McKnight Foundation’s tour includes stop at ethanol plant


(Pictured are staff of the Initiative Foundation who provided a tour to board and staff members of the McKnight Foudation at the Central MN Ethanol Cooperative where General Manager Robyn Wells explained the steps used in ethanol production. Next to her was Rip Rapson, president of the McKnight Foundation. (080501mkft) Staff photo by Joyce Moran)

The Initiative Foundation has, in turn, used the donated money to award grants to community, economic and nonprofit organizations; to provide supplemental loans to businesses that secure quality jobs; to assist communities, environmental groups and nonprofit organizations to plan cooperatively for the future; and, to help donors achieve their charitable goals by serving as a vehicle to affect social change on a regional scale.

Last Monday and Tuesday staff members of the Initiative Foundation gave a tour to a team of delegates from the McKnight Foundation, showcasing some of its more successful investments. The tour, on Monday, included a stop at the Central MN Ethanol Cooperative, north of Little Falls. The Cooperative has received a total of $150,000 in loans from the Initiative Foundation.

“Currently,” explained Robyn Wells, general manager of the plant, “the plant is producing just under 20 million gallons of ethanol a year, with an outlook of doubling or tripling the production in the next few years.” She went on to point out the plant’s purchase of seven million bushels of corn a year—putting $1 million into the pockets of area farmers.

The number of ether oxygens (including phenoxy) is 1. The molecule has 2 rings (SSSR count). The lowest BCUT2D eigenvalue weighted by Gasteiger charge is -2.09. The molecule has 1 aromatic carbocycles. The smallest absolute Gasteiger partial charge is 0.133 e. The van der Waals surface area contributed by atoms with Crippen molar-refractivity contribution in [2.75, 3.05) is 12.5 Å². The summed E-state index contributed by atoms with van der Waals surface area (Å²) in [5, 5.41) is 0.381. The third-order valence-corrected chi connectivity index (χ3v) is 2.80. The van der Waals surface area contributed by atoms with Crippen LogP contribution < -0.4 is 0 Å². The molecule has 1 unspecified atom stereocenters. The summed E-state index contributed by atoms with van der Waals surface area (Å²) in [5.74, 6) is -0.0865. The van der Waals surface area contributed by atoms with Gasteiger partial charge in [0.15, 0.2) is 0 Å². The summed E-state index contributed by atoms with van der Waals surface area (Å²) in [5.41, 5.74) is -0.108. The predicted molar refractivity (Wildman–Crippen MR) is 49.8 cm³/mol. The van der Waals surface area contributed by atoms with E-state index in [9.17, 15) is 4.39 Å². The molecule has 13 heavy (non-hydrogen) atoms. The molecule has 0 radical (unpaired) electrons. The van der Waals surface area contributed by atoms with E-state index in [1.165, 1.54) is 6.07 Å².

Asked about E-85 (85 percent ethanol), Wells answered, “There’s a good future for it. Already there’s a station in Fort Ripley that offers it. Not all cars can use it. Mostly, it’s just a computer chip that’s needed to make it work. And, yes, the price is about 20 cents less than regular gas.”

Also giving a presentation was Josh Zeithamer of Bio-Builders, a relatively new company in Little Falls and Alexandria which manufactures phosphate-free fertilizer from non-game fish. Currently, the company is also looking at using the distilled dried grain left over from the manufacture of ethanol in its product.

All in all, the Iniaitive Foundation in Morrison County alone, since 1986, has used the funds provided to give 151 grants totaling $809,189, five scholarships totaling $9,149, 45 loans that total $1,219,816, and created or retained 592 jobs.


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